Aphasia is a loss of language skills. It may happen if the brain is damaged. This usually happens after a stroke. It can also happen from brain injury, tumors, or neurological disorders. People with aphasia may not be able to express their thoughts (expressive aphasia) or understand others (receptive aphasia).
Signs of aphasia vary with each person. A person with aphasia may show some or all of the signs listed below.
A person with aphasia may not be able to:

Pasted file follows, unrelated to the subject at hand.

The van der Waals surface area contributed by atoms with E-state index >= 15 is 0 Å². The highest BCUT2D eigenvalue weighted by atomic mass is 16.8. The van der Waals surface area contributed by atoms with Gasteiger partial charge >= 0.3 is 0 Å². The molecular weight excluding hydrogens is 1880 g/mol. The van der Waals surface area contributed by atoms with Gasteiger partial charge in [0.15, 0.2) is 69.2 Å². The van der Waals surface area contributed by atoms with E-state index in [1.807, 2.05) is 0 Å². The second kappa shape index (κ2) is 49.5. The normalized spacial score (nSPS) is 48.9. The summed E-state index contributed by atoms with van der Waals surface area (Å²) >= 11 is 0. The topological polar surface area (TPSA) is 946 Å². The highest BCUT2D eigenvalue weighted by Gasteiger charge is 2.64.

Understand words when others speak
Speak in complete sentences
Read or write
Understand that numbers have meaning
A person with aphasia may:
Speak using only nouns and verbs
Mix up the order of words in a sentence
Use the wrong words or made-up words
Have trouble working with numbers, such as balancing a checkbook
A person with aphasia can still think, even if responding is hard. Try to:
Ask questions that can be answered with a “yes” or a “no.”
Speak slowly and clearly in simple sentences. Use simple words, but don’t “talk down.”
Give the person time to understand and to respond. Try not to speak for the person unless you have to.
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